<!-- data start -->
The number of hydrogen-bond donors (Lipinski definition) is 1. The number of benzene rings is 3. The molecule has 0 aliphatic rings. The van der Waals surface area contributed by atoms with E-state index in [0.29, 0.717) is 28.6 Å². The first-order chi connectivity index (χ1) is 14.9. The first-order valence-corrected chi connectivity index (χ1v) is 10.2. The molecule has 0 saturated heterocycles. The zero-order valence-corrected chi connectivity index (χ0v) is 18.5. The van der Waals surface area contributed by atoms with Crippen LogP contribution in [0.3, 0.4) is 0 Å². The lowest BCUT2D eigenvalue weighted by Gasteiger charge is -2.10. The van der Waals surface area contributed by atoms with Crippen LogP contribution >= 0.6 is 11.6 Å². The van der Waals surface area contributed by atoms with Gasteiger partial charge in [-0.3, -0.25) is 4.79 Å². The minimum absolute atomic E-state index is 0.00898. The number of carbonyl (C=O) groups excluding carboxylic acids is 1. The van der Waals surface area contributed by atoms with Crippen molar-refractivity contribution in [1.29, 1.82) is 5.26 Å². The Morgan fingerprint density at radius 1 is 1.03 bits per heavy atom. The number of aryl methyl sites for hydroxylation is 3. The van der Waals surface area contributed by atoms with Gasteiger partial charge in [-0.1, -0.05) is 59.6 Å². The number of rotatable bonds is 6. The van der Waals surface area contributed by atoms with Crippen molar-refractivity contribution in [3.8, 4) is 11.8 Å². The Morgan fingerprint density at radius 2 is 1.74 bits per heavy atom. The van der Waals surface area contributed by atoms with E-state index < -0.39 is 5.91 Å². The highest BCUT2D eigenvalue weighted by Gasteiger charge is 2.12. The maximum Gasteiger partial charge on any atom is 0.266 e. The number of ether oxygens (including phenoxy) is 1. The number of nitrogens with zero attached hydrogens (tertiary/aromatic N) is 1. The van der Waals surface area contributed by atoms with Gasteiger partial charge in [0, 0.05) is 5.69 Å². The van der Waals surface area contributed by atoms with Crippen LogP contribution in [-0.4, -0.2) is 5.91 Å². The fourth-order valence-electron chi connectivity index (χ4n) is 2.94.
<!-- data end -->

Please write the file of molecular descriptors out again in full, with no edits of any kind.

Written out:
The number of hydrogen-bond donors (Lipinski definition) is 1. The number of benzene rings is 3. The molecule has 0 aliphatic rings. The van der Waals surface area contributed by atoms with E-state index in [0.29, 0.717) is 28.6 Å². The first-order chi connectivity index (χ1) is 14.9. The first-order valence-corrected chi connectivity index (χ1v) is 10.2. The molecule has 0 saturated heterocycles. The zero-order valence-corrected chi connectivity index (χ0v) is 18.5. The van der Waals surface area contributed by atoms with Crippen LogP contribution in [0.3, 0.4) is 0 Å². The lowest BCUT2D eigenvalue weighted by Gasteiger charge is -2.10. The van der Waals surface area contributed by atoms with Crippen LogP contribution >= 0.6 is 11.6 Å². The van der Waals surface area contributed by atoms with Gasteiger partial charge in [-0.3, -0.25) is 4.79 Å². The minimum absolute atomic E-state index is 0.00898. The number of carbonyl (C=O) groups excluding carboxylic acids is 1. The van der Waals surface area contributed by atoms with Crippen molar-refractivity contribution in [1.29, 1.82) is 5.26 Å². The Morgan fingerprint density at radius 1 is 1.03 bits per heavy atom. The number of aryl methyl sites for hydroxylation is 3. The van der Waals surface area contributed by atoms with Gasteiger partial charge in [-0.1, -0.05) is 59.6 Å². The number of rotatable bonds is 6. The van der Waals surface area contributed by atoms with Crippen molar-refractivity contribution in [3.8, 4) is 11.8 Å². The Morgan fingerprint density at radius 2 is 1.74 bits per heavy atom. The van der Waals surface area contributed by atoms with E-state index < -0.39 is 5.91 Å². The highest BCUT2D eigenvalue weighted by Gasteiger charge is 2.12. The maximum Gasteiger partial charge on any atom is 0.266 e. The number of ether oxygens (including phenoxy) is 1. The number of nitrogens with zero attached hydrogens (tertiary/aromatic N) is 1. The van der Waals surface area contributed by atoms with Gasteiger partial charge in [0, 0.05) is 5.69 Å². The van der Waals surface area contributed by atoms with Crippen LogP contribution in [-0.4, -0.2) is 5.91 Å². The fourth-order valence-electron chi connectivity index (χ4n) is 2.94.